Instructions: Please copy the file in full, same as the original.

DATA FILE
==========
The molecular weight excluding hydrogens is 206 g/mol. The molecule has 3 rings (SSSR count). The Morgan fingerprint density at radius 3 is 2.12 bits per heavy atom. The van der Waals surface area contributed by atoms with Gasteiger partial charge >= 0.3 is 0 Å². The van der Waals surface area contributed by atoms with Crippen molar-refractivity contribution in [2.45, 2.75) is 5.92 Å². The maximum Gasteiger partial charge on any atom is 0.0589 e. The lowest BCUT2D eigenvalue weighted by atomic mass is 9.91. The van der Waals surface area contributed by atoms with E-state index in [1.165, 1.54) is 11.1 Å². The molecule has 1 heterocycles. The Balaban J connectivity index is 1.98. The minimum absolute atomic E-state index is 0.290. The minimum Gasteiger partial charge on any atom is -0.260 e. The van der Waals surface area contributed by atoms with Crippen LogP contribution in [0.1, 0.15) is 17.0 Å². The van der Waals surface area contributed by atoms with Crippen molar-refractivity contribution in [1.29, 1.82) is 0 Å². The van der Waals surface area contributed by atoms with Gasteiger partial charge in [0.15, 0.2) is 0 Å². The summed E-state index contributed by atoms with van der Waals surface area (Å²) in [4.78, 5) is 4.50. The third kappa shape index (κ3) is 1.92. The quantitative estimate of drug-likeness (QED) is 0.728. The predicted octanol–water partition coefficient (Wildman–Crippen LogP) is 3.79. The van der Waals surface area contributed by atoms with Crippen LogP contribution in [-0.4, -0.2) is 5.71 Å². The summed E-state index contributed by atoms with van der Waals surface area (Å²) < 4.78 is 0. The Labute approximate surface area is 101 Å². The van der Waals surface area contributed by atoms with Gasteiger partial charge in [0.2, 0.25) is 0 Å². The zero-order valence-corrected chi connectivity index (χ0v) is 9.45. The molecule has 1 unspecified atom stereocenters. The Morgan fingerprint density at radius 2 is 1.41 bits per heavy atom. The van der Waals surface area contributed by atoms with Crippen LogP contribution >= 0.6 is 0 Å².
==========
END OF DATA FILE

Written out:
The molecular weight excluding hydrogens is 206 g/mol. The molecule has 3 rings (SSSR count). The Morgan fingerprint density at radius 3 is 2.12 bits per heavy atom. The van der Waals surface area contributed by atoms with Gasteiger partial charge >= 0.3 is 0 Å². The van der Waals surface area contributed by atoms with Crippen molar-refractivity contribution in [2.45, 2.75) is 5.92 Å². The maximum Gasteiger partial charge on any atom is 0.0589 e. The lowest BCUT2D eigenvalue weighted by atomic mass is 9.91. The van der Waals surface area contributed by atoms with E-state index in [1.165, 1.54) is 11.1 Å². The molecule has 1 heterocycles. The Balaban J connectivity index is 1.98. The minimum absolute atomic E-state index is 0.290. The minimum Gasteiger partial charge on any atom is -0.260 e. The van der Waals surface area contributed by atoms with Crippen LogP contribution in [0.1, 0.15) is 17.0 Å². The van der Waals surface area contributed by atoms with Crippen molar-refractivity contribution in [1.29, 1.82) is 0 Å². The van der Waals surface area contributed by atoms with Gasteiger partial charge in [0.15, 0.2) is 0 Å². The summed E-state index contributed by atoms with van der Waals surface area (Å²) in [4.78, 5) is 4.50. The third kappa shape index (κ3) is 1.92. The quantitative estimate of drug-likeness (QED) is 0.728. The predicted octanol–water partition coefficient (Wildman–Crippen LogP) is 3.79. The van der Waals surface area contributed by atoms with Crippen LogP contribution in [-0.4, -0.2) is 5.71 Å². The summed E-state index contributed by atoms with van der Waals surface area (Å²) < 4.78 is 0. The Labute approximate surface area is 101 Å². The van der Waals surface area contributed by atoms with Gasteiger partial charge in [0.2, 0.25) is 0 Å². The zero-order valence-corrected chi connectivity index (χ0v) is 9.45. The molecule has 1 unspecified atom stereocenters. The Morgan fingerprint density at radius 2 is 1.41 bits per heavy atom. The van der Waals surface area contributed by atoms with Crippen LogP contribution >= 0.6 is 0 Å².